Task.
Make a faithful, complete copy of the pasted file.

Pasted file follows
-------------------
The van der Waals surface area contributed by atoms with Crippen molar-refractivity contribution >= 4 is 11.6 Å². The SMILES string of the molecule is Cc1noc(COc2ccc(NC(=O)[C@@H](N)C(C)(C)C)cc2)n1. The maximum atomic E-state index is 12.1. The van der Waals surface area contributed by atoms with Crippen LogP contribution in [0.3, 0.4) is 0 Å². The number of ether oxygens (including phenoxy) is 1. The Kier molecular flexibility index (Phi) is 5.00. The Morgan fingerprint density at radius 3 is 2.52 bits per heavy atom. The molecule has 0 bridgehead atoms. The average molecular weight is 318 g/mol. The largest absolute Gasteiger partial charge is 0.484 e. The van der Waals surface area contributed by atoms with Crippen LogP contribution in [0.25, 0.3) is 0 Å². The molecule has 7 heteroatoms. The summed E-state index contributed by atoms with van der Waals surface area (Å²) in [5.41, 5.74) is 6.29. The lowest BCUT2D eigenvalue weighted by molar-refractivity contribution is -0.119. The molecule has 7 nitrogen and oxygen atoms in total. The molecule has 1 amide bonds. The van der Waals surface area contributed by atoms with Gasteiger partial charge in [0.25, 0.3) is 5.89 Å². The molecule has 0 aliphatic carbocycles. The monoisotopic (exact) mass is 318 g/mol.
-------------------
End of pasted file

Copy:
The van der Waals surface area contributed by atoms with Crippen molar-refractivity contribution >= 4 is 11.6 Å². The SMILES string of the molecule is Cc1noc(COc2ccc(NC(=O)[C@@H](N)C(C)(C)C)cc2)n1. The maximum atomic E-state index is 12.1. The van der Waals surface area contributed by atoms with Crippen LogP contribution in [0.3, 0.4) is 0 Å². The number of ether oxygens (including phenoxy) is 1. The Kier molecular flexibility index (Phi) is 5.00. The Morgan fingerprint density at radius 3 is 2.52 bits per heavy atom. The molecule has 0 bridgehead atoms. The average molecular weight is 318 g/mol. The largest absolute Gasteiger partial charge is 0.484 e. The van der Waals surface area contributed by atoms with Crippen LogP contribution in [0.25, 0.3) is 0 Å². The molecule has 7 heteroatoms. The summed E-state index contributed by atoms with van der Waals surface area (Å²) in [5.41, 5.74) is 6.29. The lowest BCUT2D eigenvalue weighted by molar-refractivity contribution is -0.119. The molecule has 7 nitrogen and oxygen atoms in total. The molecule has 1 amide bonds. The van der Waals surface area contributed by atoms with Gasteiger partial charge in [0.25, 0.3) is 5.89 Å². The molecule has 0 aliphatic carbocycles. The monoisotopic (exact) mass is 318 g/mol.